Writing In The 21st Century: Why Writing By Hand Is Still Beneficial
The irony of the fact I am typing this article on my laptop is not lost on me. With technology often comes improvements, but there is also always something lost it seems. Whenever we trade effort for convenience through the use of technology, the efficiency is gained at a cost. Digital photography has largely replaced film, but there’s just something about a black and white silver gelatin print that can’t be reproduced on the best of inkjet printers. The sound of a vinyl record may not be of the same fidelity as a CD, but it has a personality and a quality that the digital medium somehow does not capture.
It Feels Good
And so it is with writing. I don’t know many that would trade their laptop for a typewriter, but at least for the process of writing (as opposed to the product), there are many reasons to choose the pen over the keyboard. For one, there is just the visceral feeling of writing with a pen on paper, especially a fountain pen. The gliding of the nib and ink over the paper’s surface and your hand moves across the page just engages a different part of the human experience than pressing the keys on a computer.
This is also helpful when journaling for personal purposes. Writing by hand can elicit thoughts and feelings that typing on a keyboard may not evoke. Paper and pen just feels more personal and effective for getting thoughts and feelings out into the printed form.
But science has identified other benefits to writing by hand. Learning, memory, even development of fine motor skills benefit when you transcribe notes by hand. It is related to the focus needed when putting pen to paper that stimulates the reticular activating system (RAS) in the brain, according to LifeHacker. The RAS acts as a filter to all the stimuli attacking your brain, and gives priority to whatever it is you are focusing on in the moment, and writing by hand provides focus.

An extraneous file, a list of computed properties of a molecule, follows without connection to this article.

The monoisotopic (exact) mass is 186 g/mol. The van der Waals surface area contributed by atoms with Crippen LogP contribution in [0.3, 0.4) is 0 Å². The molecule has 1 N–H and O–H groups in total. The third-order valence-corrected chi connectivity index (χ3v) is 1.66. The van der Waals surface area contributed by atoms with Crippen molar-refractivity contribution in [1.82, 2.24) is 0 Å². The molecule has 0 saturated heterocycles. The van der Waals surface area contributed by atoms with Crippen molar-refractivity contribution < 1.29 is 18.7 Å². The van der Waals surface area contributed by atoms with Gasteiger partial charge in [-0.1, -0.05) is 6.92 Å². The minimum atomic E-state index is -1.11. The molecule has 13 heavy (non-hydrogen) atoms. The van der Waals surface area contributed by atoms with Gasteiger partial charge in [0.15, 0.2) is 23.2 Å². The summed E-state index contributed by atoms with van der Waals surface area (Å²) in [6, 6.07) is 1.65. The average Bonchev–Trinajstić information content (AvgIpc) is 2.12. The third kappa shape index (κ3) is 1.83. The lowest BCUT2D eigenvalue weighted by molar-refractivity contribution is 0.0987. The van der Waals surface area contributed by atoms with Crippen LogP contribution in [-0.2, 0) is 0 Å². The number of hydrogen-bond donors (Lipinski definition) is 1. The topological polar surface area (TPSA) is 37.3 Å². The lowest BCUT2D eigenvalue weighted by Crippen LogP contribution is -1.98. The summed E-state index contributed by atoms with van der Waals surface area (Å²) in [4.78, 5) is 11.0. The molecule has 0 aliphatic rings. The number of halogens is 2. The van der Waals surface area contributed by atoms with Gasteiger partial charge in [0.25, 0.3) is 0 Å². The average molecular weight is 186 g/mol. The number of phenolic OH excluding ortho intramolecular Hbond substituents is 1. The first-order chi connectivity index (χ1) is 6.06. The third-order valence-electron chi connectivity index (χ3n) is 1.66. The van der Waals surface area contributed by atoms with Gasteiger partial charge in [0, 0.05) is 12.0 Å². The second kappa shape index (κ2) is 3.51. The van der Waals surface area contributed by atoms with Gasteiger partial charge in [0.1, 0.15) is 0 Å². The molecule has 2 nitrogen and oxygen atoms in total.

Writing by hand also provides freedom from the distraction of the internet. If you are trying to write on a computer that is connected to the web, you are likely getting sidetracked by incoming emails, messages, likes, comments, videos and GIFs. It’s easy for your mind to wander down the rabbit hole that is the internet. But if you can just get out a pad and paper and start writing with no distractions, you are likely to be more productive with your writing.
And many writers think that writing by hand makes you a better writer. Many famous authors including Susan Sontag and Truman Capote reportedly wrote by hand. Writing by hand tends to draw more complete sentences out of you, and more thoughtful prose.
And finally, writing by hand just seems to keep your mind a little sharper. By engaging motor skills and cognitive processes, memory and more, the Wall Street Journal says that some physicians claim writing by hand is good mental exercise as we age.